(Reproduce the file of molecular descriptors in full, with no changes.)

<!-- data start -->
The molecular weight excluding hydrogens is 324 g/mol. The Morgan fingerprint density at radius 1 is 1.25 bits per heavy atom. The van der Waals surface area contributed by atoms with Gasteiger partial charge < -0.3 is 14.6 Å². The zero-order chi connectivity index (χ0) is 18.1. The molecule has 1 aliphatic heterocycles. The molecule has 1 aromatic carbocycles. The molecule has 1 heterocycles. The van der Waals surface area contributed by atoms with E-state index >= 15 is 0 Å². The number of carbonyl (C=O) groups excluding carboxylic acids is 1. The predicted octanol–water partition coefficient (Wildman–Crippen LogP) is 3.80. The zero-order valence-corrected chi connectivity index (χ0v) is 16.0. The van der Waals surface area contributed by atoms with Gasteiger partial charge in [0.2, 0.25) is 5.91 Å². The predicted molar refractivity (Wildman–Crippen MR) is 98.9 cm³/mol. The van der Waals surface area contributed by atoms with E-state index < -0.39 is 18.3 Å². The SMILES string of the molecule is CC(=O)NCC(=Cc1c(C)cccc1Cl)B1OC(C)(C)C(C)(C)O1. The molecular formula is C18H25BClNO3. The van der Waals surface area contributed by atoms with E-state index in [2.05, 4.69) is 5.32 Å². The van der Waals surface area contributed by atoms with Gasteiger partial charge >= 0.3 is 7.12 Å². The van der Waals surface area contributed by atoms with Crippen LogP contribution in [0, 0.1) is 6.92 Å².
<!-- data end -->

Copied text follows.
The molecular weight excluding hydrogens is 324 g/mol. The Morgan fingerprint density at radius 1 is 1.25 bits per heavy atom. The van der Waals surface area contributed by atoms with Gasteiger partial charge < -0.3 is 14.6 Å². The zero-order chi connectivity index (χ0) is 18.1. The molecule has 1 aliphatic heterocycles. The molecule has 1 aromatic carbocycles. The molecule has 1 heterocycles. The van der Waals surface area contributed by atoms with E-state index >= 15 is 0 Å². The number of carbonyl (C=O) groups excluding carboxylic acids is 1. The predicted octanol–water partition coefficient (Wildman–Crippen LogP) is 3.80. The zero-order valence-corrected chi connectivity index (χ0v) is 16.0. The van der Waals surface area contributed by atoms with Gasteiger partial charge in [0.2, 0.25) is 5.91 Å². The predicted molar refractivity (Wildman–Crippen MR) is 98.9 cm³/mol. The van der Waals surface area contributed by atoms with E-state index < -0.39 is 18.3 Å². The SMILES string of the molecule is CC(=O)NCC(=Cc1c(C)cccc1Cl)B1OC(C)(C)C(C)(C)O1. The molecular formula is C18H25BClNO3. The van der Waals surface area contributed by atoms with E-state index in [2.05, 4.69) is 5.32 Å². The van der Waals surface area contributed by atoms with Gasteiger partial charge >= 0.3 is 7.12 Å². The van der Waals surface area contributed by atoms with Crippen LogP contribution in [0, 0.1) is 6.92 Å².